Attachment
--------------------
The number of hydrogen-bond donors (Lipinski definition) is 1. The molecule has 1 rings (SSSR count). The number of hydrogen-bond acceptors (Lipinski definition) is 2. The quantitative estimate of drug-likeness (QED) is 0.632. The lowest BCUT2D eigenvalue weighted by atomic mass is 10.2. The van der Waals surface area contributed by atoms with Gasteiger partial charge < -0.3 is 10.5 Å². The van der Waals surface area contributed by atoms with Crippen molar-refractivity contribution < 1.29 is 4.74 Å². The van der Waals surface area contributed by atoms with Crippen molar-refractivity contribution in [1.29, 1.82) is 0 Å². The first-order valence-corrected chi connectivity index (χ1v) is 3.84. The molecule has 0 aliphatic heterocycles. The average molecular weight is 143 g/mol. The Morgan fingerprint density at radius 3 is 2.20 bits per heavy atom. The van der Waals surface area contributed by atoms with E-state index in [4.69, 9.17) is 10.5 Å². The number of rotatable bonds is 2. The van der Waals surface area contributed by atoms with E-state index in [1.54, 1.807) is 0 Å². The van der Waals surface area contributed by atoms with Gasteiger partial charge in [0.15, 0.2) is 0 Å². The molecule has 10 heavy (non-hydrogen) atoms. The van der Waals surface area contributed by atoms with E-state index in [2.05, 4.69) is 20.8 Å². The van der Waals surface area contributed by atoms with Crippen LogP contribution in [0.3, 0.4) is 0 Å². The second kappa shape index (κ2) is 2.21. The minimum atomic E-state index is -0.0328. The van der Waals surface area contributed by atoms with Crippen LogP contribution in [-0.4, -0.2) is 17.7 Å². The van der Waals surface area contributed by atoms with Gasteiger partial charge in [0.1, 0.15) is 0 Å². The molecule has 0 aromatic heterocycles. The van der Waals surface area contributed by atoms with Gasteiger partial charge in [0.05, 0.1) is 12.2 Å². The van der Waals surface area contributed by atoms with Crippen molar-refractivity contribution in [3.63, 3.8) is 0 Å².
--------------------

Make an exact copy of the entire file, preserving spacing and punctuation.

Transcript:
The number of hydrogen-bond donors (Lipinski definition) is 1. The molecule has 1 rings (SSSR count). The number of hydrogen-bond acceptors (Lipinski definition) is 2. The quantitative estimate of drug-likeness (QED) is 0.632. The lowest BCUT2D eigenvalue weighted by atomic mass is 10.2. The van der Waals surface area contributed by atoms with Gasteiger partial charge < -0.3 is 10.5 Å². The van der Waals surface area contributed by atoms with Crippen molar-refractivity contribution < 1.29 is 4.74 Å². The van der Waals surface area contributed by atoms with Crippen molar-refractivity contribution in [1.29, 1.82) is 0 Å². The first-order valence-corrected chi connectivity index (χ1v) is 3.84. The molecule has 0 aliphatic heterocycles. The average molecular weight is 143 g/mol. The Morgan fingerprint density at radius 3 is 2.20 bits per heavy atom. The van der Waals surface area contributed by atoms with E-state index in [4.69, 9.17) is 10.5 Å². The number of rotatable bonds is 2. The van der Waals surface area contributed by atoms with E-state index in [1.54, 1.807) is 0 Å². The van der Waals surface area contributed by atoms with Gasteiger partial charge in [0.15, 0.2) is 0 Å². The molecule has 10 heavy (non-hydrogen) atoms. The van der Waals surface area contributed by atoms with E-state index in [2.05, 4.69) is 20.8 Å². The van der Waals surface area contributed by atoms with Crippen LogP contribution in [0.3, 0.4) is 0 Å². The second kappa shape index (κ2) is 2.21. The minimum atomic E-state index is -0.0328. The van der Waals surface area contributed by atoms with Crippen LogP contribution in [-0.4, -0.2) is 17.7 Å². The van der Waals surface area contributed by atoms with Gasteiger partial charge in [0.1, 0.15) is 0 Å². The molecule has 0 aromatic heterocycles. The van der Waals surface area contributed by atoms with Gasteiger partial charge in [0.05, 0.1) is 12.2 Å². The van der Waals surface area contributed by atoms with Crippen molar-refractivity contribution in [3.63, 3.8) is 0 Å².